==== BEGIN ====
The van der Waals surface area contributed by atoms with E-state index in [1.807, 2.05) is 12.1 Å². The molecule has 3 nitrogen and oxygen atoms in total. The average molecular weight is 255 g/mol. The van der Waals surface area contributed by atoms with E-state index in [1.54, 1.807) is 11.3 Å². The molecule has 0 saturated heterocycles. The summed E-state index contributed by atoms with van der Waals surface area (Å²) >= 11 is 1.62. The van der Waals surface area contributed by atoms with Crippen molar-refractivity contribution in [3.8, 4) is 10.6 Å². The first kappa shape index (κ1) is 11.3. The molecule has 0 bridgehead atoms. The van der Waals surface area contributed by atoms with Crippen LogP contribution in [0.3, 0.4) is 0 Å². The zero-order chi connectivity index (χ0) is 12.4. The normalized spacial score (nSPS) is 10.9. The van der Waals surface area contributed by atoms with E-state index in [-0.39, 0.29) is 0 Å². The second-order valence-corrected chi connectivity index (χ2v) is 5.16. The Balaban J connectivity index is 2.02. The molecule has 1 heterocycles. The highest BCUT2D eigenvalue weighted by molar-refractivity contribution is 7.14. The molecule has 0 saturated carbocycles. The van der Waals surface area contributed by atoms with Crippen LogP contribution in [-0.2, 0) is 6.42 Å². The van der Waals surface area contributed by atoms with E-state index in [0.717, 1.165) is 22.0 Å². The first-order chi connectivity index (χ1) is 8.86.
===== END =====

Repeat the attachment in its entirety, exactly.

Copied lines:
The van der Waals surface area contributed by atoms with E-state index in [1.807, 2.05) is 12.1 Å². The molecule has 3 nitrogen and oxygen atoms in total. The average molecular weight is 255 g/mol. The van der Waals surface area contributed by atoms with E-state index in [1.54, 1.807) is 11.3 Å². The molecule has 0 saturated heterocycles. The summed E-state index contributed by atoms with van der Waals surface area (Å²) >= 11 is 1.62. The van der Waals surface area contributed by atoms with Crippen molar-refractivity contribution in [3.8, 4) is 10.6 Å². The first kappa shape index (κ1) is 11.3. The molecule has 0 bridgehead atoms. The van der Waals surface area contributed by atoms with Crippen LogP contribution in [0.3, 0.4) is 0 Å². The zero-order chi connectivity index (χ0) is 12.4. The normalized spacial score (nSPS) is 10.9. The van der Waals surface area contributed by atoms with E-state index in [-0.39, 0.29) is 0 Å². The second-order valence-corrected chi connectivity index (χ2v) is 5.16. The Balaban J connectivity index is 2.02. The molecule has 1 heterocycles. The highest BCUT2D eigenvalue weighted by molar-refractivity contribution is 7.14. The molecule has 0 saturated carbocycles. The van der Waals surface area contributed by atoms with Crippen LogP contribution in [-0.2, 0) is 6.42 Å². The van der Waals surface area contributed by atoms with E-state index in [0.717, 1.165) is 22.0 Å². The first-order chi connectivity index (χ1) is 8.86.